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View Full Version : Has anyone seen this Brit bolt technique before?


RetiredNSmilin308
July 01, 2014, 15:40
http://www.youtube.com/watch?v=pzEA0lNZCrY

At 5:00 and especially 5:02 you can see this guy shooting this .303 faster than I have ever seen a bolt gun ever do.

I noticed he held the bolt between the thumb & pointing finger and uses another finger to pull the trigger.

Is this how the Brits did their famous MAD MINUTE?

I also think the "cocks on closing" feature of the Enfields are what make this speed possible. It is awe inspiring nonetheless.

I remember reading somewhere, where some Brits beat some GIs using Garands in speed and accuracy. I never understood how that was ever possible until I saw this video.

Thoughts?

RNS

Topbanana
July 01, 2014, 16:24
Yes, it was shown to me a while a go, you use your thumb and forefinger to manipulate the bolt and pull the trigger with your middle or ring finger.

I don't really see a point to it but whatever.

RetiredNSmilin308
July 01, 2014, 16:32
I have to agree, Topbanana. It seems to be a technique developed for one specific rifle.

However, I do see how it could not only be terrifying and deadly if 500 guys were all doing it in your general direction. In 1914 I could see where it had its place. Today...no so much in my opinion. Which is worth nothing.

tdb59
July 01, 2014, 16:38
<iframe width="560" height="315" src="//www.youtube.com/embed/pK8fSVuxVaU" frameborder="0" allowfullscreen></iframe>

TerryN
July 01, 2014, 17:34
My understanding is that this technique was developed and taught to use against infantry (bayonet) charges. When the Huns issued forth out of their trenches and stormed across No Man's Land, while the Vickers guns were at work the grunts would open up with rapid fire, and hopefully break the enemy's charge. Supposedly, it worked. Personally, I'm rather skeptical about that. I would expect that the Vickers guns (and artillery fire) had a lot more to do with breaking the charge than rapid rifle fiire did.

RetiredNSmilin308
July 01, 2014, 18:19
I just cannot imagine what it must have been like in those trenches.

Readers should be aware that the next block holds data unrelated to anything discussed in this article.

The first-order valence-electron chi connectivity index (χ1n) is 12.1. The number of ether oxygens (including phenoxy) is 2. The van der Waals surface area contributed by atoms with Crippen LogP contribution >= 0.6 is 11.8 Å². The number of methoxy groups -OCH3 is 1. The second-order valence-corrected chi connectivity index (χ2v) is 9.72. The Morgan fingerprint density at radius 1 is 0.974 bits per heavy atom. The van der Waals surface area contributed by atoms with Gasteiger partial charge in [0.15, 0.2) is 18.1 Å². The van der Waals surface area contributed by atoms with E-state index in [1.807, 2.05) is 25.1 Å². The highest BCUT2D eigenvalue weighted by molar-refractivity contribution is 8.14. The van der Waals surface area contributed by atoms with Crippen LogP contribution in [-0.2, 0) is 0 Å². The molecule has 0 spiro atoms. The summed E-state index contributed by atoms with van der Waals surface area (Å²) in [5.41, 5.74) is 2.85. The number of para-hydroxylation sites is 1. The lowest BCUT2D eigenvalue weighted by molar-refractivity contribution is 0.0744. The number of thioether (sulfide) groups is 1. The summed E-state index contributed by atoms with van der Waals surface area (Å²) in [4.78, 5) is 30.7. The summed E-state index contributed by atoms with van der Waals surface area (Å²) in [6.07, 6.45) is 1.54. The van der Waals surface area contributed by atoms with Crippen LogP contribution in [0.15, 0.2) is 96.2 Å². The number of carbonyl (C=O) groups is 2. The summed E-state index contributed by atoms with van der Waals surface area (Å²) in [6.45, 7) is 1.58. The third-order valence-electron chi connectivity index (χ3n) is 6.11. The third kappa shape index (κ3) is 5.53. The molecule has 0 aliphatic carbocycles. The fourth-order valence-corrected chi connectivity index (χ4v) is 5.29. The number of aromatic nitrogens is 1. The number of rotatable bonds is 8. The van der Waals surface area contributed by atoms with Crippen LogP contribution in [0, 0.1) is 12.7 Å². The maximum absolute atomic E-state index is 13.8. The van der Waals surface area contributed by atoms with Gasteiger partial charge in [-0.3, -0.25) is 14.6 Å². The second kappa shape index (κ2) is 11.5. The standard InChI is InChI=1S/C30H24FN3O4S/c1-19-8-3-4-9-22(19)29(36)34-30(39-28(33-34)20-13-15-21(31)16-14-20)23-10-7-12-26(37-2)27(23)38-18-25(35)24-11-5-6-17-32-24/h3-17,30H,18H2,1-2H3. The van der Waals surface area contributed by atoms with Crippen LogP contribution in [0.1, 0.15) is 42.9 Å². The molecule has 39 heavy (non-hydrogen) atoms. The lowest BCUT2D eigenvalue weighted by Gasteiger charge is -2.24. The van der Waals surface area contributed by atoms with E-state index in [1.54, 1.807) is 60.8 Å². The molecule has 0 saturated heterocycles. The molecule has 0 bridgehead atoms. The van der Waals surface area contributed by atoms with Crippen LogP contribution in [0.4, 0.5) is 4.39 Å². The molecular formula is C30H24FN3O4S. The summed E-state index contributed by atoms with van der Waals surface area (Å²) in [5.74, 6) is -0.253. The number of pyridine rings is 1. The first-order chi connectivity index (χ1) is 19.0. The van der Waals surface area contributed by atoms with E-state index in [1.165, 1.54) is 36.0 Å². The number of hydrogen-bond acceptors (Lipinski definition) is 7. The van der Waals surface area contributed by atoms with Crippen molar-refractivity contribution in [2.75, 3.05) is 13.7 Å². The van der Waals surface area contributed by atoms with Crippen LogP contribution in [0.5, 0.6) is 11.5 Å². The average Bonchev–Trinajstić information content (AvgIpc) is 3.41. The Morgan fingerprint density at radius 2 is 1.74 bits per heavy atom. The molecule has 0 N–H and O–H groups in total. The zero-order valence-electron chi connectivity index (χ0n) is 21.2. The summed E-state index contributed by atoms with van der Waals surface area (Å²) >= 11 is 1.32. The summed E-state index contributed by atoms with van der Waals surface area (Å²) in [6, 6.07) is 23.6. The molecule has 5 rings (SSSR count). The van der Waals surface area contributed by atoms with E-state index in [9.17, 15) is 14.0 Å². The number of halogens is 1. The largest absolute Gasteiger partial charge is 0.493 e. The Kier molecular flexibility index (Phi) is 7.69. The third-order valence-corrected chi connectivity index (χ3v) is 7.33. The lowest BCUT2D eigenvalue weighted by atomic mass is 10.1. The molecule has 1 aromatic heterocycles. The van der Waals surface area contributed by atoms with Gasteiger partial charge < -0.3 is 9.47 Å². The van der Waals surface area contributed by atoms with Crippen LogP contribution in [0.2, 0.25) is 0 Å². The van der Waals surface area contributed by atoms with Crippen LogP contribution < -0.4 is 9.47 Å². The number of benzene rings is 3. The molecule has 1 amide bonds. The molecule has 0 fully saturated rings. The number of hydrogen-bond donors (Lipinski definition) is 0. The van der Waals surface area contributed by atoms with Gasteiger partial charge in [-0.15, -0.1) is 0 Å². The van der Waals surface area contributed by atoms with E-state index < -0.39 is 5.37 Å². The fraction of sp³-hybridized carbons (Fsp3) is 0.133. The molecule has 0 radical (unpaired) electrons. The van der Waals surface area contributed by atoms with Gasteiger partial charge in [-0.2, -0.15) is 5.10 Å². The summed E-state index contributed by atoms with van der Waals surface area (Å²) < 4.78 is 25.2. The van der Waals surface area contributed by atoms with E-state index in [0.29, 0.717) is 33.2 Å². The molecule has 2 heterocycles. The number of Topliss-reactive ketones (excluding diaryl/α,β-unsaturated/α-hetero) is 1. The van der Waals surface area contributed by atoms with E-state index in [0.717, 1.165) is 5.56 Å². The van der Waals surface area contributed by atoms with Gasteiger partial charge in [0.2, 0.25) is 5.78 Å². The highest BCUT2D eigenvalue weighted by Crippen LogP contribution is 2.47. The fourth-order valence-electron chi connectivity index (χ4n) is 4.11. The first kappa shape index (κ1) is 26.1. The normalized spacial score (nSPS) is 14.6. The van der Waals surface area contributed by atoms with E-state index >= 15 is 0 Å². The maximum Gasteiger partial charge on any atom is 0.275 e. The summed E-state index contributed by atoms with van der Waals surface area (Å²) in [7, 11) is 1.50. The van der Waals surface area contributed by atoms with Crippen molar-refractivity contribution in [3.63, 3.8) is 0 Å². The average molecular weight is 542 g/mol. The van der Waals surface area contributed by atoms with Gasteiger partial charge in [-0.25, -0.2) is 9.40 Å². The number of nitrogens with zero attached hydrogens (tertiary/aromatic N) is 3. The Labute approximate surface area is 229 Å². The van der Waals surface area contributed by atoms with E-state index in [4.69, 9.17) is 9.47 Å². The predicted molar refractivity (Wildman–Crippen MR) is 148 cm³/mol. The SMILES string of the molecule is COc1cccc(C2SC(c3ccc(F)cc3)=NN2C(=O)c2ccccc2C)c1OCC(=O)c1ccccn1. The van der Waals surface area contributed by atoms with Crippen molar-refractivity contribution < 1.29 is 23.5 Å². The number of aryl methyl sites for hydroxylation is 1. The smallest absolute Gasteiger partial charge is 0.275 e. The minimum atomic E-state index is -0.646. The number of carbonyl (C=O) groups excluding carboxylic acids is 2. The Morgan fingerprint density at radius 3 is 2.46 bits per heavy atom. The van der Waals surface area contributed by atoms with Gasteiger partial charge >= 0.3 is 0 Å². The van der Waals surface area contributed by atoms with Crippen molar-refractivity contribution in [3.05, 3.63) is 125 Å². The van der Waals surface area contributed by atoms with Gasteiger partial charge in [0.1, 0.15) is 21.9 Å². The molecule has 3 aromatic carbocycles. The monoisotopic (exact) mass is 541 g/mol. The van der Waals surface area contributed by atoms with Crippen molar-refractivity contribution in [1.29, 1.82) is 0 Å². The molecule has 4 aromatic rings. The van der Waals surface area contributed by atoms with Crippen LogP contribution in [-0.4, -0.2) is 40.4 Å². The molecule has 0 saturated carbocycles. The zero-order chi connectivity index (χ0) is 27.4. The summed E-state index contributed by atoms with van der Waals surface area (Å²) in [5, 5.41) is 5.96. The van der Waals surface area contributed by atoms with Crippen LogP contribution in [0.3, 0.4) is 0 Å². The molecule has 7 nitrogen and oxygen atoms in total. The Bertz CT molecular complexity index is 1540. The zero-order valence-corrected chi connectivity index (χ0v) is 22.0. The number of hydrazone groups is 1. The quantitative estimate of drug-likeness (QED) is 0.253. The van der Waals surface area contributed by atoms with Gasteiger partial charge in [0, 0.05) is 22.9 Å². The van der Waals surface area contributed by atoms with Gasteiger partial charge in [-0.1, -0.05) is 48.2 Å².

The arty they used was huge, and they for some reason did not do anti-battery fire. They just shot at the grunts for the most part.

I shot a Gwehr 98 once and you had to try hard to miss. The only other rifle I experienced like that was a 7.7 Arisaka.

The Enfields rapid bolt & 10 round mag had it advantages too.

but...as usual the tactics were behind the equipment by 20 years. The tactics used by almost all the armies were developed using big bore single shots. Not high velocity small caliber pointed bullets. Close in and give them the bayonet was the rule of the day 20 years before.

Hiram Maxim was told by a friend that hated Brits to quit working on voltage converters and make a gun that would kill these damned Europeans by the thousands. He succeeded.

Retired Bum
July 01, 2014, 20:21
In the Great War artillery accounted for 50 percent of all the casualties. It was the big killer. The machine gun came in second. Between the two they accounted for almost two thirds of the carnage.

The rule has always been that for an attacker to have a reasonable chance of defeating the defender the attacking force had to out number the defenders by three to one. But this was before trench war took over from maneuver war after the Germans failed to take Paris in the fall of 1914. The Germans were the first to start digging in and in short order the trench systems stretched from the English Channel to the border with Switzerland. Barbed wire, land mines, rapid fire artillery, machine gun bunkers, and thousands of riflemen between the bunkers made it almost impossible for an attacking force to gain any ground. In the first battle of the Somme in 1916 the Germans inflicted 60,000 dead and wounded on the attacking British infantry in just ONE day. No man's land became a blood saturated piece of very expensive property.

When I was stationed in Germany in the 1960's I got the opportunity to visit some of the Great War battle sites in France. Portions of the trench systems were still there although mostly grassed over. I can only imagine what it would have been like to have been an infantryman in that war. Living in the mud and filth of the trenches for months at a time. And always wondering if that next incoming artillery shell had your name on it. I don't even want to think about poison gas attacks.

And so it goes.


The Retired One

kev
July 02, 2014, 08:33
The .303 Enfield is a firepower rifle with several speed advantages over its contemporaries. Cock on closing is one of them. The bolt opens easily without resistance when the shooter's leverage is least and closes easily compressing the firing pin spring when the shooter's leverage is greatest. Cock on opening is a triumph of marketing over functionality.